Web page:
4. ^ a b "Slight Change of Recipe". Time Magazine (Time Magazine). 1966-08-05. Retrieved 2008-07-25. 
  5. ^ Cowdery, Charles K., Favorite whiskey myths debunked, The Chuck Cowdery Blog, December 16, 2009. (Accessed January 2011.)
  6. ^ Cowdery, Charles K., Tennessee Whiskey Versus Bourbon Whiskey, The Chuck Cowdery Blog, February 21, 2009. (Accessed January 2011.)
  7. ^ a b c d "Tennessee Myths and Legends". Tennessee State Library and Archives. Retrieved 23 July 2012. 
  8. ^ a b "People" section of Jack Daniel's website. Retrieved: 20 March 2014.
  9. ^ a b c d e f g h i j k Book Discussion: Blood & Whiskey: The Life and Times of Jack Daniel, C-SPAN.
  10. ^ a b c d e f Jeanne Ridgway Bigger, "Jack Daniel's Distillery and Lynchburg: A Visit to Moore County, Tennessee," Tennessee Historical Quarterly, Vol. 31, No. 1 (Spring 1972), pp. 3-21.
  11. ^ Jasper "Jack" Newton Daniel.
  12. ^ a b c d e f g h i j k l Krass, Peter (2004). Blood and whiskey: the life and times of Jack Daniel. Hoboken, New Jersey: Wiley. ISBN 0-471-27392-9.  (page 7 saying "after he was born in 1849", and page 19 saying "By the time Jack was born in January 1849, ...")
  13. ^ Carroll Van West, Megan Dobbs, and Brian Eades, National Register of Historic Places Nomination Form for Lynchburg Historic District, Southern Places Database (MTSU Center for Historic Preservation), 1995.
  14. ^ Motlow v. State, Reports of Cases Argued and Determined in the Supreme Court of Tennessee, Vol. 125 (1912), pp. 557-594.
  15. ^ "Can't Make Whiskey There," The New York Sun, 17 March 1912, p. 1.
  16. ^ Freeth, N. (2005). Made in America: from Levis to Barbie to Google. St. Paul, MN: MBI.
  17. ^ a b "Jack Daniel Distillery". The Whisky Guide. Retrieved 2009-10-08. 
  18. ^ "Brown-Forman Unveils Plans to Celebrate 75th Anniversary of End of Prohibition". RedOrbit.com. RedOrbit, Inc. 16 June 2008. Retrieved 2009-10-08.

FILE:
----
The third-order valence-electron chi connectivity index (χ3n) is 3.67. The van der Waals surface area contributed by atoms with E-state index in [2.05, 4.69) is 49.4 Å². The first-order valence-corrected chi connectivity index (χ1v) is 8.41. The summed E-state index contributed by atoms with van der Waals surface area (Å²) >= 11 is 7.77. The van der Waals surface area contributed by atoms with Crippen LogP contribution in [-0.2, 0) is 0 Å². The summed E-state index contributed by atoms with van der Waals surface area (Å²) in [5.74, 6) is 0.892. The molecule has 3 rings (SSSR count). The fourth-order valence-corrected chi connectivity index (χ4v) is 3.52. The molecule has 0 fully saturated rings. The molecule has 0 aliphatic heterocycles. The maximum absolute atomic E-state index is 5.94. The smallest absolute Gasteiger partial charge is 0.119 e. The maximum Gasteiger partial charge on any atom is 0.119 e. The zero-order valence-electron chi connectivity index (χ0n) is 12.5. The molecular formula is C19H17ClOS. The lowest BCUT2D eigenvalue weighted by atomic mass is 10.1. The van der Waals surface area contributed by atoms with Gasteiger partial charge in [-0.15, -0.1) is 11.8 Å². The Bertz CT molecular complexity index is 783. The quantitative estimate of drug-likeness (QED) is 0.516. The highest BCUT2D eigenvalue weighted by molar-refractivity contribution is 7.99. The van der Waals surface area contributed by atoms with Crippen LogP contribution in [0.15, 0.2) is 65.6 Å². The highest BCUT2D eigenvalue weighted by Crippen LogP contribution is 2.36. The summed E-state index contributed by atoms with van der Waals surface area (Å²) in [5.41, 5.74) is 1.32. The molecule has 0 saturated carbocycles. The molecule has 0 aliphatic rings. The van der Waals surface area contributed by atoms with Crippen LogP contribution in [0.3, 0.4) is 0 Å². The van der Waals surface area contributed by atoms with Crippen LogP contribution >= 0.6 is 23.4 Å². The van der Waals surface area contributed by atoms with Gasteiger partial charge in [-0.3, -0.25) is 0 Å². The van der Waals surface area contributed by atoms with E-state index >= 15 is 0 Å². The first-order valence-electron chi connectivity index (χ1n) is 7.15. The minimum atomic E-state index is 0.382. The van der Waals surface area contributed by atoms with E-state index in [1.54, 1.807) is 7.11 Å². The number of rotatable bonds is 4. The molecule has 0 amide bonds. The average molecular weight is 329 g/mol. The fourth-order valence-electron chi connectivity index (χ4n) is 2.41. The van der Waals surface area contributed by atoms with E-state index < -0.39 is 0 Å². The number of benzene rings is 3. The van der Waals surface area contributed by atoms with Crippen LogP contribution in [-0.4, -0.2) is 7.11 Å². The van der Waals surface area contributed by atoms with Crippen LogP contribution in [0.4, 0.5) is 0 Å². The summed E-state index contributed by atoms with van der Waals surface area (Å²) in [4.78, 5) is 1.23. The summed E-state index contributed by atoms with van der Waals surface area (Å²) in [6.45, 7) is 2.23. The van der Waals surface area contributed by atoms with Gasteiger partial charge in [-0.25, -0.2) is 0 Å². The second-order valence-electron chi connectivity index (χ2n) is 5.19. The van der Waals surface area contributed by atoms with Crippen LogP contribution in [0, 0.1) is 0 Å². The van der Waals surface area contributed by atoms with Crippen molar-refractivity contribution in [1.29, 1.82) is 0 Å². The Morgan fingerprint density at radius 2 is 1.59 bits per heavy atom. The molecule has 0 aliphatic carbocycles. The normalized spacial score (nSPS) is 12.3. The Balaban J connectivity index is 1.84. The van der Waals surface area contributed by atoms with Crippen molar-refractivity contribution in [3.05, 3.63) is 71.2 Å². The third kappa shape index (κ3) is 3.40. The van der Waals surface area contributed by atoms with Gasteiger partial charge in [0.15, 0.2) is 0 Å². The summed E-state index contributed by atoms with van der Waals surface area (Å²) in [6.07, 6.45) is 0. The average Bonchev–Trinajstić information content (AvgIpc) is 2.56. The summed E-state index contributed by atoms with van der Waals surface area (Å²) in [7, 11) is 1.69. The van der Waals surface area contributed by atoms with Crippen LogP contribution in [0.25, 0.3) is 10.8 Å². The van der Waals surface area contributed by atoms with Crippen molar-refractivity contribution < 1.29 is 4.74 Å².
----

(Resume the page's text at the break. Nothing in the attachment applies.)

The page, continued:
19. ^ Lem Motlow, Jack Daniel's website. Retrieved: 20 March 2014.
  20. ^ Welshman claims to have found original Jack Daniel's whiskey recipe (The Guardian)
  21. ^ The Tennessee General Assembly passed a 1994 special act for selling commemorative decanters containing Jack Daniel's Tennessee Whiskey on January 2, 1995.
  22. ^ "Drinkers object to Jack Daniel's watering whiskey down". USA Today. September 29, 2004. Retrieved March 9, 2012. 
  23. ^ a b "A Legacy Betrayed", Modern Drunkard Magazine, 2002.
  24. ^ "Jack Daniel's In Legal Fight with Upstart Rival Distiller," The Oregonian [Portland], Oct. 26, 2013, pp. B8, B10.
  25. ^ "Jack Daniel's teams up with Kelly Racing". Holden Motorsport. 2009-03-02. Retrieved 2009-03-03. 
  26. ^ "Jack Daniel's will end NASCAR sponsorship; Company backed a team for 5 years." The Tennessean, Sept. 22, 2009
  27. ^ Hevesi, Dennis. "Jimmy Bedford, Guardian of Jack Daniel's, Dies at 69", The New York Times, August 10, 2009. Accessed August 11, 2009.
  28. ^ Hevesi, Dennis. "Jimmy Bedford, Guardian of Jack Daniel’s, Dies at 69", The New York Times, August 10, 2009. Accessed August 11, 2009.
  29. ^ "Former Jack Daniel's master distiller dies at 69". WRCB. 7 August 2009. Retrieved 2009-08-11. [dead link]
  30. ^ http://www.jackdaniels.com
  31. ^ http://www.jdcollectorspage.com/TSAssociation.html
  32. ^ http://tennesseesquires.com/
  33. ^ a b c d Beth Haynes, "HomeGrown: Jack Daniel's Distillery," WBIR.com, 4 December 2012. Retrieved: 21 March 2014.
  34. ^ Axelrod, A. (2003). The complete idiot's guide to mixing drinks. Indianapolis, IN: Alpha.
  35. ^ "Chapter 3 - Annex 307.3 to Annex 315: Annex 313: Distinctive Products".